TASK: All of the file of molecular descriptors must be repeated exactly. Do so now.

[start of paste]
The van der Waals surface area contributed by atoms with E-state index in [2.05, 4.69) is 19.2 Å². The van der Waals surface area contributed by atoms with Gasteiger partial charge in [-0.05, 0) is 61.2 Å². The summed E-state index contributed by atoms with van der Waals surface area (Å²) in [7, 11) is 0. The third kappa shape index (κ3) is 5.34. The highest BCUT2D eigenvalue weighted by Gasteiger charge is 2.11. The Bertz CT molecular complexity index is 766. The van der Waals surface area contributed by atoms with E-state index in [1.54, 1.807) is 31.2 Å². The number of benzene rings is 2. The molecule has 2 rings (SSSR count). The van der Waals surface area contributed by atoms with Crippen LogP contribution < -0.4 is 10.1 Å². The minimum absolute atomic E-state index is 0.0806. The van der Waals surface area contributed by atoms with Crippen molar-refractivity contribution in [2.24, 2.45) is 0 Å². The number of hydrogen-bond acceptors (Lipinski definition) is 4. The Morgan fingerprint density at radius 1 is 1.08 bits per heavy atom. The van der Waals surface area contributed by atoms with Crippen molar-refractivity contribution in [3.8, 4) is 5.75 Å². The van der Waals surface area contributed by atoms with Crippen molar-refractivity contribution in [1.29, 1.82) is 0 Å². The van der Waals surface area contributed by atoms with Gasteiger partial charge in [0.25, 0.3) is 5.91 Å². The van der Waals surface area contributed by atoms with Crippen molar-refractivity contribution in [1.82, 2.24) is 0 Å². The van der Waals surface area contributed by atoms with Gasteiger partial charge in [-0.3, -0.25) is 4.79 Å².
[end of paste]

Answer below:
The van der Waals surface area contributed by atoms with E-state index in [2.05, 4.69) is 19.2 Å². The van der Waals surface area contributed by atoms with Gasteiger partial charge in [-0.05, 0) is 61.2 Å². The summed E-state index contributed by atoms with van der Waals surface area (Å²) in [7, 11) is 0. The third kappa shape index (κ3) is 5.34. The highest BCUT2D eigenvalue weighted by Gasteiger charge is 2.11. The Bertz CT molecular complexity index is 766. The van der Waals surface area contributed by atoms with E-state index in [1.54, 1.807) is 31.2 Å². The number of benzene rings is 2. The molecule has 2 rings (SSSR count). The van der Waals surface area contributed by atoms with Crippen LogP contribution < -0.4 is 10.1 Å². The minimum absolute atomic E-state index is 0.0806. The van der Waals surface area contributed by atoms with Crippen molar-refractivity contribution in [2.24, 2.45) is 0 Å². The number of hydrogen-bond acceptors (Lipinski definition) is 4. The Morgan fingerprint density at radius 1 is 1.08 bits per heavy atom. The van der Waals surface area contributed by atoms with Crippen molar-refractivity contribution in [3.8, 4) is 5.75 Å². The van der Waals surface area contributed by atoms with Crippen molar-refractivity contribution in [1.29, 1.82) is 0 Å². The van der Waals surface area contributed by atoms with Gasteiger partial charge in [0.25, 0.3) is 5.91 Å². The van der Waals surface area contributed by atoms with Crippen molar-refractivity contribution in [1.82, 2.24) is 0 Å². The van der Waals surface area contributed by atoms with Gasteiger partial charge in [-0.3, -0.25) is 4.79 Å².